Northern Shoveler Ducks


The river is fine highway for a duck,
where driftwood makes good spot it may stand still.
There’s shores to dabble gently in the muck
with lamellae in elongated bills.

A Shoveler will migrate at its will,
whenever primal instinct moods have struck.
To aid its innate navigation skill,
the river is fine highway for a duck.

So here a pair stood, that I had the luck
of spotting, where desire I could fulfill
of need to photograph it while it’s stuck
where driftwood makes good spot it may stand still.

The Mississippi River bottoms fill
with lots of tiny protein laden guck,
for Northern Shovelers content is a thrill.
There’s shores to dabble gently in the muck.

Their spatulated beaks they sway to pluck
and sift invertebrates akin to krill.
Through water grass they dabble, skim, and shuck
with lamellae in elongated bills.

I blessed the day I spotted ducks from hill.
I found them when I heard the female cluck.
Imagine thoughts that sight just might instill
while walking where the chance is nip and tuck.
The river is fine highway for a duck.

Author Notes:

Lamellae – are comb-like structures used to sift in beaks of some birds.
Dabble – to dip. Many duck species, such as Shovellers, Mallards, and Teals, are known as dabblers.
Guck – a thick messy substance
Spatulated – shaped like a spatula
It – the “it” referred in stanza 3 is to a pair of ducks. The pair is it.

I spotted this pair of Northern Shoveler Ducks in the Mississippi River backwaters below Lock and Dam #4, above Hastings Minnesota. You only spot them during their migration. These likely came up from wintering in Mexico and are likely heading up to Canada. Many summer in Hudson’s Bay, but these are probably headed to Lake Winnipeg, which is directly above Minnesota.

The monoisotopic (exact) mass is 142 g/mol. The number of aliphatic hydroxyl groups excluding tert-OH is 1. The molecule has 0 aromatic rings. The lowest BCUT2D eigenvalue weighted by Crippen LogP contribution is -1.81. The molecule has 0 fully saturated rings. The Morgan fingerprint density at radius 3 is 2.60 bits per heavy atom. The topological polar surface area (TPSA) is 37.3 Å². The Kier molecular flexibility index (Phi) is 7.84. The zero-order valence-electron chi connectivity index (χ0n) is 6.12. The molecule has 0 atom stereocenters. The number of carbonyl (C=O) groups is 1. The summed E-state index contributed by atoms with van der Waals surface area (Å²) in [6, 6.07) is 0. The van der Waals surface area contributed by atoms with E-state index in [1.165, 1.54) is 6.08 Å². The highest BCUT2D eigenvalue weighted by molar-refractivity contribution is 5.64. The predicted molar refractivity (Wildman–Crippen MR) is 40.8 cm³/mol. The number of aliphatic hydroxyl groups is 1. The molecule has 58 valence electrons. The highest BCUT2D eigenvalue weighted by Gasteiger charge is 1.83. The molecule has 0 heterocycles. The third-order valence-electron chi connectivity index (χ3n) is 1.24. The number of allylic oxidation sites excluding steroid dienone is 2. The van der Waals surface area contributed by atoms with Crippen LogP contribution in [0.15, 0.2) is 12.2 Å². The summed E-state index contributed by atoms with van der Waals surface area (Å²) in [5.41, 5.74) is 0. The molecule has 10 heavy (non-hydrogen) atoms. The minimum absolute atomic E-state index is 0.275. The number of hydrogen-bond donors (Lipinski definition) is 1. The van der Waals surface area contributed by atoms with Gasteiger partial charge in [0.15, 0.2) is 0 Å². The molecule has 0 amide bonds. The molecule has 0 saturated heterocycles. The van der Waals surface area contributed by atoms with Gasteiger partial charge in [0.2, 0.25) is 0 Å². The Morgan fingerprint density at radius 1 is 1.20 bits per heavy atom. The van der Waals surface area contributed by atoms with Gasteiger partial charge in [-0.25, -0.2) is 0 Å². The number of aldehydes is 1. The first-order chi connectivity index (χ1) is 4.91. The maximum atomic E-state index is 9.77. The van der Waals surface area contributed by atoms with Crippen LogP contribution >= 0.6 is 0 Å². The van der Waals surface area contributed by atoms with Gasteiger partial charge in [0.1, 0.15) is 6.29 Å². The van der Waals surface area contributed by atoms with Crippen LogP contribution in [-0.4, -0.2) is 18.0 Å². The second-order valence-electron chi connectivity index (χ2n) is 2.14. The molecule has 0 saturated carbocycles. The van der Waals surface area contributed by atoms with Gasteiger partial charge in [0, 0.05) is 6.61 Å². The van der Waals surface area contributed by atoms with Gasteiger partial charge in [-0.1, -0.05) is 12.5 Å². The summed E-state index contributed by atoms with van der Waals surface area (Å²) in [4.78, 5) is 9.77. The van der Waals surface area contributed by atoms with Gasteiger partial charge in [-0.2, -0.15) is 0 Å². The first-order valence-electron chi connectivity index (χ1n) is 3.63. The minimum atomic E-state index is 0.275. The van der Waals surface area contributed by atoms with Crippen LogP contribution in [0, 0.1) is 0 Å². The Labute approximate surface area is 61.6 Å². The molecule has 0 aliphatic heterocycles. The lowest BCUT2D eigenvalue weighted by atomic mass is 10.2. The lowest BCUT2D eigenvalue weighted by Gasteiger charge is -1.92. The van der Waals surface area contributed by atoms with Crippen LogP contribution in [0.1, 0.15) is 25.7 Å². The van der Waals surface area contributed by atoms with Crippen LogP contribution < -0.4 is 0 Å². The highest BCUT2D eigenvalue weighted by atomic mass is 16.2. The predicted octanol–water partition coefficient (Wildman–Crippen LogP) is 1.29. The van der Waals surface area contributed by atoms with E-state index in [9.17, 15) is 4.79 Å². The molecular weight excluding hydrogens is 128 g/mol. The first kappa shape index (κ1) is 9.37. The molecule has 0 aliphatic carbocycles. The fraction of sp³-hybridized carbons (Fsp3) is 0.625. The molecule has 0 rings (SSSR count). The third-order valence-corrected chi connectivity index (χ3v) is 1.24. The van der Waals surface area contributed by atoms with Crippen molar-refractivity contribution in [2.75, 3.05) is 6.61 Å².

The Northern Shoveler (Anas clypeata), is a common and widespread duck. It breeds in northern areas of Europe and Asia and across North America, wintering in southern Europe, Africa, the Indian subcontinent, Southeast Asia, and Central, and northern South America. It is a rare vagrant to Australia. In North America, it breeds along the southern edge of Hudson Bay and west of this body of water. They feed by dabbling for plant food, often by swinging its bill from side to side and using the bill to strain food from the water. They use their highly specialized bill (from which their name is derived) to forage for aquatic invertebrates. Their wide-flat bill is equipped with well-developed lamellae (small, comb-like structures on the edge of the bill) that act like sieves, allowing the birds to skim crustaceans and plankton from the water’s surface. Despite their stout appearance, Shovelers are nimble fliers.This is a fairly quiet species. The male has a clunking call, whereas the female has a Mallard-like quack. Sourced: Wikipedia.

This poem is a Rondeau Redouble. I was reminded of this lovely format by a poem I reviewed this morning by tfawkis, Define Yourself.
A Rondeau Redouble is written on only two rhymes, but in five stanzas of four lines each and one of five lines. Each of the first four lines in Stanza 1 get individually repeated in turn once, by becoming successively the respective fourth lines of stanzas 2, 3, 4, & 5; and the first part of the first line is repeated as a short fifth line to conclude the sixth stanza. This can be represented as:
A1,B1,A2,B2 – b,a,b,A1 – a,b,a,B1 – b,a,b,A2 – a,b,a,B2 – b,a,b,a,(A1).
So the difficulty with this form, is to gather enough strong rhymes to allow it to flow, as there are 10 unique A rhymes, and 10 unique B rhymes, required. In addition the repeated lines need to transition throughout the poem smoothly.

This photograph was taken by the author himself on April 14, 2016.

Synergy of Poetry and Verse. Author, Poet, Photographer

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